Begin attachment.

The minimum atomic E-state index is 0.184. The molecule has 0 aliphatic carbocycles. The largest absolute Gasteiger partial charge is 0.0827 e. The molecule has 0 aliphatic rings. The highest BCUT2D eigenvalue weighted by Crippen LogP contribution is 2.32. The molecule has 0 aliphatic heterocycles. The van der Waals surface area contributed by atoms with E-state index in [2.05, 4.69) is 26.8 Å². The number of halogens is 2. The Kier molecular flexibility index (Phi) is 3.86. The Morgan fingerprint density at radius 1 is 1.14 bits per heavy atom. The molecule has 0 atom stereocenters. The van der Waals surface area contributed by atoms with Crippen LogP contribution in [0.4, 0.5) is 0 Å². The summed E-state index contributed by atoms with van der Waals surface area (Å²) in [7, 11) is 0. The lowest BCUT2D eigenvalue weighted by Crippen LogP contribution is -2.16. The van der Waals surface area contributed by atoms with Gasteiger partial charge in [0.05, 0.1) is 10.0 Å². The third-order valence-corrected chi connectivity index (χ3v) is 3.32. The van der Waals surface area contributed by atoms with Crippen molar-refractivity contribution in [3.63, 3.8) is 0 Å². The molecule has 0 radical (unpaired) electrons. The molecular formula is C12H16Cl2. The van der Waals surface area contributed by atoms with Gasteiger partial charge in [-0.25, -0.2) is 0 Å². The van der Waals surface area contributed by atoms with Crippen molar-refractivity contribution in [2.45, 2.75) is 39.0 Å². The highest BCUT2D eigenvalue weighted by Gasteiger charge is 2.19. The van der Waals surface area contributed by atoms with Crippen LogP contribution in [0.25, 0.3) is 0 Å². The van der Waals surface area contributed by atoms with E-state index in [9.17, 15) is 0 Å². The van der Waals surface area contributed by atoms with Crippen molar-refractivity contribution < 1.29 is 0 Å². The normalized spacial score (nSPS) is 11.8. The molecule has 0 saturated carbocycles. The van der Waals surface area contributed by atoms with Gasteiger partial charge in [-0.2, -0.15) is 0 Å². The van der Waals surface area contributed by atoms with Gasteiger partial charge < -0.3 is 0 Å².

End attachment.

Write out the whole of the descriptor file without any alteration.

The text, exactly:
The minimum atomic E-state index is 0.184. The molecule has 0 aliphatic carbocycles. The largest absolute Gasteiger partial charge is 0.0827 e. The molecule has 0 aliphatic rings. The highest BCUT2D eigenvalue weighted by Crippen LogP contribution is 2.32. The molecule has 0 aliphatic heterocycles. The van der Waals surface area contributed by atoms with E-state index in [2.05, 4.69) is 26.8 Å². The number of halogens is 2. The Kier molecular flexibility index (Phi) is 3.86. The Morgan fingerprint density at radius 1 is 1.14 bits per heavy atom. The molecule has 0 atom stereocenters. The van der Waals surface area contributed by atoms with Crippen LogP contribution in [0.4, 0.5) is 0 Å². The summed E-state index contributed by atoms with van der Waals surface area (Å²) in [7, 11) is 0. The lowest BCUT2D eigenvalue weighted by Crippen LogP contribution is -2.16. The van der Waals surface area contributed by atoms with Gasteiger partial charge in [0.05, 0.1) is 10.0 Å². The third-order valence-corrected chi connectivity index (χ3v) is 3.32. The van der Waals surface area contributed by atoms with Crippen molar-refractivity contribution in [3.63, 3.8) is 0 Å². The molecule has 0 radical (unpaired) electrons. The molecular formula is C12H16Cl2. The van der Waals surface area contributed by atoms with Gasteiger partial charge in [-0.25, -0.2) is 0 Å². The van der Waals surface area contributed by atoms with Crippen molar-refractivity contribution in [2.45, 2.75) is 39.0 Å². The highest BCUT2D eigenvalue weighted by Gasteiger charge is 2.19. The van der Waals surface area contributed by atoms with Crippen LogP contribution in [0.25, 0.3) is 0 Å². The van der Waals surface area contributed by atoms with E-state index in [9.17, 15) is 0 Å². The van der Waals surface area contributed by atoms with Crippen molar-refractivity contribution < 1.29 is 0 Å². The normalized spacial score (nSPS) is 11.8. The molecule has 0 saturated carbocycles. The van der Waals surface area contributed by atoms with Gasteiger partial charge in [-0.2, -0.15) is 0 Å². The van der Waals surface area contributed by atoms with Gasteiger partial charge < -0.3 is 0 Å².